Yes, You May Comfort Your Dog!

Summer is afraid of thunder, fireworks, and other booms and squeaks

Summer is afraid of thunder, fireworks, and other loud noises

Just a quick reminder for the upcoming fourth of July holiday in the U.S. with the attendant loud booming noises.

  1. Behaviors can be reinforced.
  2. Emotions can’t.
  3. Fear is an emotion.
  4. If you comfort your fearful dog, it doesn’t somehow “reinforce” the fear and make them more scared next time.

But don’t take my word for it.

Take Dr. Patricia McConnell’s: You Can’t Reinforce Fear; Dogs and Thunderstorms

Or Suzanne Clothier’s: Calming the Fearful Dog

And this post by Tena Parker has both information on fear and also some other great safety and preparation tips: Fearful Fourth of July

A sable colored dog (fur is brown with black on the tips) is sitting under a kitchen table. She looks (and is) frightened.

Summer hiding under the table during a thunderstorm

Everybody’s dog is different. Maybe your dog profits from just hanging out with you. Or maybe you make her more nervous and she’d rather get in a crate. If she isn’t too scared to eat, maybe she would like a food toy. You can judge what helps the most.

At my house, whenever possible during fireworks or thunder, we all troop to the bedroom. Summer gets on the bed with me and cuddles. I give everybody spray cheese every time it booms. Clara and Zani consequently LOVE thunderstorms. And Summer feels better being near me and profits from the routine.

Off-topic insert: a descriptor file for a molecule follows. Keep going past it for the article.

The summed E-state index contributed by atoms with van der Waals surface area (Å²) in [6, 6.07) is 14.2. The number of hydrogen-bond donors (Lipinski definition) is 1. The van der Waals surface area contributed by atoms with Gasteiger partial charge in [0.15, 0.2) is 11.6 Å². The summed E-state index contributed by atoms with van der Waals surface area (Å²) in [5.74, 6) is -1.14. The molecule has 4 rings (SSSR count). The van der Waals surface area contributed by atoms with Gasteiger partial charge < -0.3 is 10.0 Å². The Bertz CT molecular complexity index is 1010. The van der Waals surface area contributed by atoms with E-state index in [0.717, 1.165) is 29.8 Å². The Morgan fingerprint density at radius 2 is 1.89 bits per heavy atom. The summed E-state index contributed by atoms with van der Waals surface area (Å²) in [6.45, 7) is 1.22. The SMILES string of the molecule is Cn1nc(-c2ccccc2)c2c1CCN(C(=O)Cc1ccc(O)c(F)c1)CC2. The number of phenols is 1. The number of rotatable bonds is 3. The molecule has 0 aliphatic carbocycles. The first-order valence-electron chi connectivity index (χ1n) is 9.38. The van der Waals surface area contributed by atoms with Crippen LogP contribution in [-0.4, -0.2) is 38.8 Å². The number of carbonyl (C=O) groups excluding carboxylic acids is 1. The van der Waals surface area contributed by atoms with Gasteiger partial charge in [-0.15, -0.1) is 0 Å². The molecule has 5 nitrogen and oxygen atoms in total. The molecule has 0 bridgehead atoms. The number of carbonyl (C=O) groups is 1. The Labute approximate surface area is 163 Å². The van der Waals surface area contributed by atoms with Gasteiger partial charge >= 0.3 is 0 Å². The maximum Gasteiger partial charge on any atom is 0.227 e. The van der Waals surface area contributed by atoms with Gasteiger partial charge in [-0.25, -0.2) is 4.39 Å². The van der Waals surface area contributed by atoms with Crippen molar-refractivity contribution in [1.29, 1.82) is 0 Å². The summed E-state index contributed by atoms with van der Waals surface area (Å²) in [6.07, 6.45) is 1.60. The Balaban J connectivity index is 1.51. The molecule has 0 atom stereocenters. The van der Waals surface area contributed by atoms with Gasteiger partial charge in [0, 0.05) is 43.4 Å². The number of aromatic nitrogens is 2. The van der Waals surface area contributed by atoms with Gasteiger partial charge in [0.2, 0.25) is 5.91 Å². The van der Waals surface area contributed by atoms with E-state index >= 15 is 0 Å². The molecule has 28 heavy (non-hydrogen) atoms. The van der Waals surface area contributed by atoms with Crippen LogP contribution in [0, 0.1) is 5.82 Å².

Thanks for reading! You can go cuddle your dog! (And keep your gates locked and your dogs’ identification items on.)

Coming up:

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About eileenanddogs

Passionate amateur dog trainer, writer, and learning theory geek.

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30 Responses to Yes, You May Comfort Your Dog!

  1. I think that is an incredible solution to thunderstorms and fireworks!

  2. Marjorie says:

    We had our Canada Day fireworks last night and I felt so bad as I live next to a ball field and there were alot of very loud (very close to homes)fireworks. Many (most) of the homes that back on the field have pets. I’m fortunate that it’s not a problem with my dogs, but I know of several dogs that really put in a VERY bad night. I wish there was a law that prohibited setting off fireworks so close to homes. I wonder how many pets bolted and are lost? I always reassure and comfort my girls if they are fearful, that’s my job.

    • I’ve always wondered if that’s what happened to Summer before I got her. She was picked up by a small town animal control in the month of July.

      “That’s my job.” That’s a wonderful way of saying it, Marjorie. Mine too. If they can’t look to us…..?

      • Marjorie says:

        There was a Golden Revriever down the street that was put out in their 6 foot fenced yard around 11pm on a New Years Eve for his last pee break of the night. Someone had jumped the gun on the fire works and started early. The dog jumped the fence and went missing in a Canadian winter for over three months. He was eventually found back in the woods in very bad condition and has never been the same since. However, he had a better fate than a Great Dane the same night whose owner got caught off guard and got the leashed ripped out of her had and the dog went through the ice in the lake never to be recovered. It’s amazing how much distance a terrified animal can cover in a very short time. I think many dogs (cats too)are lost due to fireworks & lightening. I’m not against fireworks, I just wish people would be more responsible about using them.